The MedTech Accelerator will promote innovative collaborations by providing medical device and health care IT early-stage companies with personalized business development plans. Once construction of the new building is complete, it will be housed on the second floor, helping entrepreneurs accelerate to market and investment opportunities.

“I’ve been excited about Phoenix and the attractiveness and opportunities here for a very long time,” said Dr. Gray. “In the last decade or so we’ve really become such a vibrant city and growing place for biotechnology. The growth of ASU and the number of engineers they produce each year, along with other terrific educational institutions, has provided a worker pipeline to allow tech and especially biotech to grow.”

Phoenix is also home to the world-renowned Barrow Neurological Institute—one of the best neurology and neurosurgery care centers in the nation.

In November 2019, Barrow broke ground on its new Neuroplex research facility, a 130,050-square-foot, five-story building that will help the institute further research and medical innovation.

The facility will be located adjacent to the Dignity Health St. Joseph’s Hospital and Medical center campus in downtown Phoenix.

“The Neuroplex is a way to re-envision neurosciences care—bringing everybody together and making the patient experience as important as the operating room,” said Dr. Lawton, president and CEO of Barrow Neurological Institute.

The expansion will include 30,000 square feet of research space, increasing Barrow’s laboratory capacity by 50 percent. The Neuroplex, which is set to open in late 2020, will serve as the new home for outpatient clinics for neurosurgical, epilepsy, neuro-oncology and endocrinology clinics. It will also house an ambulatory surgical center and outpatient surgical suites for modern and less invasive surgeries that do not require hospitalization.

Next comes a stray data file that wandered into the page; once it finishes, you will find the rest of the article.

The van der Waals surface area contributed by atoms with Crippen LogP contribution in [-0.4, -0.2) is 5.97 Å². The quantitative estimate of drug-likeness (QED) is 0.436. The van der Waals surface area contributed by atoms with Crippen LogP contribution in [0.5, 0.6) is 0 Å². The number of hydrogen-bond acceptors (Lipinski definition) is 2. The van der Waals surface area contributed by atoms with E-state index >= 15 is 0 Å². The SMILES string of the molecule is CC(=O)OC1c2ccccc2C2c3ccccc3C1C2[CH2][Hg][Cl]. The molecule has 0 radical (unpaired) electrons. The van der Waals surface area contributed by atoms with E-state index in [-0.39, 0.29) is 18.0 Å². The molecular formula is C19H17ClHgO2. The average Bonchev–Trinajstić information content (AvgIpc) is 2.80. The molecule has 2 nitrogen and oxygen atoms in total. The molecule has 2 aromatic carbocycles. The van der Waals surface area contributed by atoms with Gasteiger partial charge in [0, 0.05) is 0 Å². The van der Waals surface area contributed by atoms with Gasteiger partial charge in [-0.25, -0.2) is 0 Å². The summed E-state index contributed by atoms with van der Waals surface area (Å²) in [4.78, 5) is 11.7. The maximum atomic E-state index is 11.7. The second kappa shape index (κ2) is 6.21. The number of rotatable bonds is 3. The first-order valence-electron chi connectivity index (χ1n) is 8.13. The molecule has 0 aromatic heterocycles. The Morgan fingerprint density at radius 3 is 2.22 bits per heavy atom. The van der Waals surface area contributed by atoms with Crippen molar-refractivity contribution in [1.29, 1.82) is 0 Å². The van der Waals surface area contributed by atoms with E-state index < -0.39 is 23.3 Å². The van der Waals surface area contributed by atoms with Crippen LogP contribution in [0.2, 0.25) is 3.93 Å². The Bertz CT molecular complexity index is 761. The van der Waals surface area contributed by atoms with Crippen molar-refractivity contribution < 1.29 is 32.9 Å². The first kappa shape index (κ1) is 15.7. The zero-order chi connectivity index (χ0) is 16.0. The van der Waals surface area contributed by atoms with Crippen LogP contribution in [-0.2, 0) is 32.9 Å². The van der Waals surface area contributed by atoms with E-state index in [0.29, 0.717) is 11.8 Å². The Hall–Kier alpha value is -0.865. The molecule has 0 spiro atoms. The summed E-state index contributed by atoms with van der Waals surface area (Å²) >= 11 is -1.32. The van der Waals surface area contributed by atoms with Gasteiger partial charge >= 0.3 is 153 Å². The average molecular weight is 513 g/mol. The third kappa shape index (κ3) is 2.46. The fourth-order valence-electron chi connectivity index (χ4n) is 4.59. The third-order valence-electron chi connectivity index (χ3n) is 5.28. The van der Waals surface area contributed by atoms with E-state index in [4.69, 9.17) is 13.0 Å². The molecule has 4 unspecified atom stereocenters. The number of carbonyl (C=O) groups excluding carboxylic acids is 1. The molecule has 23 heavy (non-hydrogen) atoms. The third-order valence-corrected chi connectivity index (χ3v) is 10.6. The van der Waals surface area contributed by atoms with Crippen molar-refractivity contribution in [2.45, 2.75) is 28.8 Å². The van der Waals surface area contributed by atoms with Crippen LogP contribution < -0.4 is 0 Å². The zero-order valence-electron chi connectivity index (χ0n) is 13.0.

In addition to neuroscience, Barrow is leading the way in innovative areas like genomics and robotics. It has revolutionized the way surgery is performed on the spine—developing a first-of-its-kind robot to perform back surgeries. The technology is now being used in hospitals throughout the country and is expected to become the future surgical method for spine surgery.

“We have really great leading institutions in Phoenix like ASU and Barrow that attract great minds and great people,” said Dr. Barrow. “Phoenix has a nice combination of affordable lifestyle, attractive geography and a bright future where the population is growing. This brings together all the things you need for success.” [This section was written by Jenny Vickers.]

HUDSONALPHA INSTITUTE: BOOSTING ENTREPRENEURSHIP

How might DNA predict which patients will benefit most from new classes of drugs as treatment? How can the identification of genetic markers in human DNA lead to detecting cancers more rapidly? How can reference genomes improve crop breeding and prepare us for tomorrow’s challenges?

life sciences
More than 40 bioscience companies have chosen to establish a presence on the campus of the HudsonAlpha Institute for Biotechnology (aerial view, above), taking advantage of proximity to cutting-edge research. (Photo: HudsonAlpha Institute of Biotechnology)

At the HudsonAlpha Institute for Biotechnology, scientists tackle these and other questions on the forefront of genomics daily. More than 40 bioscience companies have chosen to establish a presence on the HudsonAlpha campus, taking advantage of proximity to this cutting edge research and the state’s growing biotech workforce.

Alabama, known historically as an agricultural economy, makes a perfect home for the HudsonAlpha Genome Sequencing Center (HGSC). The HGSC is a world leader in plant genomics, helping inform smarter breeding of crops ranging from peanuts to cotton to cacao, using some of the most advanced sequencing techniques available today.